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Army trainers charged with raping soldiers

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More serious than Tailhook?

November 7, 1996
Web posted at: 11:30 p.m. EST

From Correspondent Jamie McIntyre

WASHINGTON (CNN) -- Two Army trainers were charged with rape Thursday in an investigation in which dozens of women soldiers say they were the victims of sexual assault or sexual misconduct while in training at Aberdeen Proving Ground in Maryland. A third trainer was charged with sexual misconduct.

The Army's Aberdeen Proving Ground in Maryland is where 11,000 soldiers a year, including some 1,300 women, get advanced training. The Army investigation found that 30 or more of the new female soldiers were raped or sexually assaulted by their instructors over the last several months.

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The Army is deeply embarrassed and concerned. Army Chief of Staff Gen. Dennis Reimer said Thursday, "I am particularly troubled by the abuse of power these allegations talk to, and I will tell you that is something that offends us all."

"It's not a pretty picture. Sordid is the word that comes to mind," said another Army official.

The charges against one drill instructor, Staff Sgt. Delmar Simpson, include multiple counts of rape, forced sodomy, fraternization, adultery, and obstruction of justice. He alone accounts for 17 of the 30 victims, most of whom are 20 years old or younger.

Army Capt. Derrick Robertson, a company commander, is charged with a single count of rape. Another drill sergeant, Staff Sgt. Nathanael Beach, is charged with improper consensual sex. In the Army, a charge of rape carries a penalty of up to life in prison.

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Sources say court martial charges are being brought against the three trainers, and there could be more suspects charged as the investigation continues. Already, sources say, other post personnel have been suspended, charged with lesser offenses or relieved of their duties.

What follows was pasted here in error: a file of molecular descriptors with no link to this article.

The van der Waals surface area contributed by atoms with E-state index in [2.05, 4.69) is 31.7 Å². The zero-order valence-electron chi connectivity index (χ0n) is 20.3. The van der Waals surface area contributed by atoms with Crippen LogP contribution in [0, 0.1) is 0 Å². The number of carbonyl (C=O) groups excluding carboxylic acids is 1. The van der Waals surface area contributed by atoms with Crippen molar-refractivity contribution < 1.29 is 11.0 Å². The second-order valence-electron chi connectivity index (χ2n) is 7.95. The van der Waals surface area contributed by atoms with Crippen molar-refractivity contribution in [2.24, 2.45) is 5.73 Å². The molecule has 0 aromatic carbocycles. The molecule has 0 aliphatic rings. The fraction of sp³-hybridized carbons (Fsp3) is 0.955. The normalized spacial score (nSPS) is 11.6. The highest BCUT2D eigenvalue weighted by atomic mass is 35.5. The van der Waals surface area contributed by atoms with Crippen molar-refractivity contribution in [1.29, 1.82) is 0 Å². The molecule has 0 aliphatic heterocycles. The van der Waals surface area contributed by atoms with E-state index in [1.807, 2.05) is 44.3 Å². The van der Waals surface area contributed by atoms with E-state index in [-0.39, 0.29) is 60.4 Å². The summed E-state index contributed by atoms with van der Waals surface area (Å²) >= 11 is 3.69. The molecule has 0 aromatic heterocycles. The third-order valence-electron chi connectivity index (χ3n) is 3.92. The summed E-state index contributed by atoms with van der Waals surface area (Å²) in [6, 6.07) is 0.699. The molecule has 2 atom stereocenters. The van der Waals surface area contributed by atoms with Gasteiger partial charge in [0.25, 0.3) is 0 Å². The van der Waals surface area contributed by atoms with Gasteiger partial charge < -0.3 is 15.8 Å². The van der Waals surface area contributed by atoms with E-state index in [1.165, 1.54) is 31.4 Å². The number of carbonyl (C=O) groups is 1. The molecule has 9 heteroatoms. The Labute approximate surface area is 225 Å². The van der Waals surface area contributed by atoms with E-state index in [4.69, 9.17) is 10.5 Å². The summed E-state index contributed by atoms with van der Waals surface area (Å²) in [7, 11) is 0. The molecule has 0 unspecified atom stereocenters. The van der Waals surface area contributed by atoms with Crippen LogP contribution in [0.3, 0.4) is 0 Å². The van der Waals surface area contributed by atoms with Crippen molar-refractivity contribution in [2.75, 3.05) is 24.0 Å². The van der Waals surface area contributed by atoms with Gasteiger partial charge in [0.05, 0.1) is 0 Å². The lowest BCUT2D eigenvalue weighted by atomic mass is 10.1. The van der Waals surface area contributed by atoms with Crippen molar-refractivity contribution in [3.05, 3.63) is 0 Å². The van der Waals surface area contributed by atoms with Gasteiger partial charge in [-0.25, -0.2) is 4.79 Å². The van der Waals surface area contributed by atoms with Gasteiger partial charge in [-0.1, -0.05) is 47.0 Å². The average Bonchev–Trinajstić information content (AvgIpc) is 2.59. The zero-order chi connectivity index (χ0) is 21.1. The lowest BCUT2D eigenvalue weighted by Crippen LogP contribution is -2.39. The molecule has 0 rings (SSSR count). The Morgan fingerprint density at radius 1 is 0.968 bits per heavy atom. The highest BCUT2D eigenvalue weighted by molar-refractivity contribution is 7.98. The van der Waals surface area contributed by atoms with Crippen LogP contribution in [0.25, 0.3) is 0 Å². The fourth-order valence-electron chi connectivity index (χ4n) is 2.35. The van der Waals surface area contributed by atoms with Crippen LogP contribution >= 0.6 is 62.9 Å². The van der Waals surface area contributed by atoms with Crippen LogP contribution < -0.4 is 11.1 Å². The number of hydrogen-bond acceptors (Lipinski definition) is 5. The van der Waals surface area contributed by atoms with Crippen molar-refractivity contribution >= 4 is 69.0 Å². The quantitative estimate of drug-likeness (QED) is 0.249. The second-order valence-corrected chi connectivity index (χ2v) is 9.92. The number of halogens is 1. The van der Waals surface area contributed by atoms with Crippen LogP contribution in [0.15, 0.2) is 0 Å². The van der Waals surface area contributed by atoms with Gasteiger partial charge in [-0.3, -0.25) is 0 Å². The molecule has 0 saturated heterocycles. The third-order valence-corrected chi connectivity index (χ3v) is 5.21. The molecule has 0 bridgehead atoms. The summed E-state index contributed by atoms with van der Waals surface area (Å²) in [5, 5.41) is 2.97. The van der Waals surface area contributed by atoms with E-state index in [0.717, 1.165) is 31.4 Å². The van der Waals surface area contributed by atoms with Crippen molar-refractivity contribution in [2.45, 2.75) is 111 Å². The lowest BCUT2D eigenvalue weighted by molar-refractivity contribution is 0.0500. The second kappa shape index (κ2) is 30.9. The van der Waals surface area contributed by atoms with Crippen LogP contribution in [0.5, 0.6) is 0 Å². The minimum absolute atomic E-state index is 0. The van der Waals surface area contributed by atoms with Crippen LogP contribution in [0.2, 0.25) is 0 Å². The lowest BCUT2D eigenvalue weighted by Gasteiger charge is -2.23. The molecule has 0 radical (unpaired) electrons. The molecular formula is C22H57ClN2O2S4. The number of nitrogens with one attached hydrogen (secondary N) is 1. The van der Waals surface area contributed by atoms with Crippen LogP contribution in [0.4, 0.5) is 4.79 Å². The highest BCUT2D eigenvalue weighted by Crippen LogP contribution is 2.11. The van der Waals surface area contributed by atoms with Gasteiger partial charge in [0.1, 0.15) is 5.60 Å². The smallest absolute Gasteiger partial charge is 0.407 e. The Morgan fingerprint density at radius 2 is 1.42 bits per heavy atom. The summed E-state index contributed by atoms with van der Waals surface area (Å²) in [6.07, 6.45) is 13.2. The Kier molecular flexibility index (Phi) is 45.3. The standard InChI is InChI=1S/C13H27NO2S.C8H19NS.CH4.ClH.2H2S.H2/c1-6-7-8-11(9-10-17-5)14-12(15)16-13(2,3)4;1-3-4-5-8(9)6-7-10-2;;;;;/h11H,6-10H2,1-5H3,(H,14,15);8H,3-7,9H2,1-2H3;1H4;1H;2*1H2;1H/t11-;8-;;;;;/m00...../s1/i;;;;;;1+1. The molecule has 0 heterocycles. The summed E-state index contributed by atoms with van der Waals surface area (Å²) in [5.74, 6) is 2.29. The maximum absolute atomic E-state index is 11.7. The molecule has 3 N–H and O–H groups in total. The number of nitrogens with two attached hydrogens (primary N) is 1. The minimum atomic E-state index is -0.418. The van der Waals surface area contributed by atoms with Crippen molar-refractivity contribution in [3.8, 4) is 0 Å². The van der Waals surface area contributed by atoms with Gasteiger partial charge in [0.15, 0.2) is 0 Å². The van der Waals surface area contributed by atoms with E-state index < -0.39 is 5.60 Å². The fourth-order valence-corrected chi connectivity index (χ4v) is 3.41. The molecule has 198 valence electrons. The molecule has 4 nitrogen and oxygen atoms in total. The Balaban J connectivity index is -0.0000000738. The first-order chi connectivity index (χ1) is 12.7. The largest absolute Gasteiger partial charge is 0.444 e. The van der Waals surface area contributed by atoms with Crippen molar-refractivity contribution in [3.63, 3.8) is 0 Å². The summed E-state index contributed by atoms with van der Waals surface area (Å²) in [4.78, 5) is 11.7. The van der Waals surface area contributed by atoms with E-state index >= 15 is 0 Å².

"This is the worst thing I've ever come across, and I tell you, we're going to work through this. We're going to take care of the victims and take care of our soldiers," said Maj. Gen. Robert Shadley, the commander of the U.S. Army Ordnance Center.

Reimer agreed, saying that one of the Army's challenges was to stop sexual conduct. (34 sec./374K AIFF or WAV sound) icon

"If it only occurs once, that is once too many," Reimer said. "We have zero tolerance for that and we will insist on zero tolerance in this area."

The Army says the investigation began in September after one female soldier said that Simpson had raped her. Sources say more than 500 women soldiers have been questioned and another 500 are being contacted, some who went through the school as long as two years ago.

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Pentagon officials say it appears the Army scandal is far worse than the 1991 Navy Tailhook scandal, because the sexual assaults are more serious, and because they took place in uniform, on base.

"When trainees come in as new soldiers, they have a certain outlook on their leadership. America has placed a great deal of trust in the people that train our soldiers, and we feel that trust very deeply," Reimer said.

"So when we get to the abuse of authority that concerns me a great deal."

What Army officials are most anguished about is that the victims of these sexual assaults were so young, and so new to the Army. Some had been in the Army for as little as eight weeks.

The Army has set up a toll-free number for victims, their parents or anyone with information relating to the investigation. The toll-free number is 1-800-903-4241.

 
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